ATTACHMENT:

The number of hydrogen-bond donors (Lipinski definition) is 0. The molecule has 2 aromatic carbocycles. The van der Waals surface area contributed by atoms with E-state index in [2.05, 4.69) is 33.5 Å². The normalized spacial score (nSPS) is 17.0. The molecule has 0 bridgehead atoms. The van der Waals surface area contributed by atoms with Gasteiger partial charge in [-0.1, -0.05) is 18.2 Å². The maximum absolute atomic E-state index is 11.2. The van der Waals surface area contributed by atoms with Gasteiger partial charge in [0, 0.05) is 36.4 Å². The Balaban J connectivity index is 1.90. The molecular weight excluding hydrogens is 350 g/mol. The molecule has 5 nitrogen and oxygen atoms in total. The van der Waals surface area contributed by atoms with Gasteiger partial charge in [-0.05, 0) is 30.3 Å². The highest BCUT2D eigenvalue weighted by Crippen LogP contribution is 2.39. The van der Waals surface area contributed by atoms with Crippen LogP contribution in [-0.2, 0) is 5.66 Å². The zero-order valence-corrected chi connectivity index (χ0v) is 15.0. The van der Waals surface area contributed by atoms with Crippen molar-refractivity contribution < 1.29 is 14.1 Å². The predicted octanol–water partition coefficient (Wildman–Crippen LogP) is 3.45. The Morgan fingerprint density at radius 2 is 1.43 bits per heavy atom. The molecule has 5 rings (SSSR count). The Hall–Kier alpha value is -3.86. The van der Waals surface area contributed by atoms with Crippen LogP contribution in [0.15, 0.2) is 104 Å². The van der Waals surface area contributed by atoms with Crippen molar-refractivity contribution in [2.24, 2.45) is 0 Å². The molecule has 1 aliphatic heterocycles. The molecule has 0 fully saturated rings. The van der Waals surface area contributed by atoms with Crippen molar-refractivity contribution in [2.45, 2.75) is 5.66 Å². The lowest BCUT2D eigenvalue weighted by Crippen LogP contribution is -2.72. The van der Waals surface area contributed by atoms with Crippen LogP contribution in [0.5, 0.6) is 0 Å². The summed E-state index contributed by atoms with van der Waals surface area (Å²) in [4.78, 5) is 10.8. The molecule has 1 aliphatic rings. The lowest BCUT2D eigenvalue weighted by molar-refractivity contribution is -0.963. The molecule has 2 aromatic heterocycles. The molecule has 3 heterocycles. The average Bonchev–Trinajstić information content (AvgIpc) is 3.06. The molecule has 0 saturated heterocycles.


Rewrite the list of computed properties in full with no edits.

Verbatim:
The number of hydrogen-bond donors (Lipinski definition) is 0. The molecule has 2 aromatic carbocycles. The van der Waals surface area contributed by atoms with E-state index in [2.05, 4.69) is 33.5 Å². The normalized spacial score (nSPS) is 17.0. The molecule has 0 bridgehead atoms. The van der Waals surface area contributed by atoms with Gasteiger partial charge in [-0.1, -0.05) is 18.2 Å². The maximum absolute atomic E-state index is 11.2. The van der Waals surface area contributed by atoms with Gasteiger partial charge in [0, 0.05) is 36.4 Å². The Balaban J connectivity index is 1.90. The molecular weight excluding hydrogens is 350 g/mol. The molecule has 5 nitrogen and oxygen atoms in total. The van der Waals surface area contributed by atoms with Gasteiger partial charge in [-0.05, 0) is 30.3 Å². The highest BCUT2D eigenvalue weighted by Crippen LogP contribution is 2.39. The van der Waals surface area contributed by atoms with Crippen LogP contribution in [-0.2, 0) is 5.66 Å². The zero-order valence-corrected chi connectivity index (χ0v) is 15.0. The van der Waals surface area contributed by atoms with Crippen molar-refractivity contribution < 1.29 is 14.1 Å². The predicted octanol–water partition coefficient (Wildman–Crippen LogP) is 3.45. The Morgan fingerprint density at radius 2 is 1.43 bits per heavy atom. The molecule has 5 rings (SSSR count). The Hall–Kier alpha value is -3.86. The van der Waals surface area contributed by atoms with Crippen LogP contribution in [0.15, 0.2) is 104 Å². The van der Waals surface area contributed by atoms with Crippen molar-refractivity contribution in [2.24, 2.45) is 0 Å². The molecule has 1 aliphatic heterocycles. The molecule has 0 fully saturated rings. The van der Waals surface area contributed by atoms with Crippen molar-refractivity contribution in [2.45, 2.75) is 5.66 Å². The lowest BCUT2D eigenvalue weighted by Crippen LogP contribution is -2.72. The van der Waals surface area contributed by atoms with Crippen LogP contribution in [0.5, 0.6) is 0 Å². The summed E-state index contributed by atoms with van der Waals surface area (Å²) in [4.78, 5) is 10.8. The molecule has 1 aliphatic rings. The lowest BCUT2D eigenvalue weighted by molar-refractivity contribution is -0.963. The molecule has 2 aromatic heterocycles. The molecule has 3 heterocycles. The average Bonchev–Trinajstić information content (AvgIpc) is 3.06. The molecule has 0 saturated heterocycles.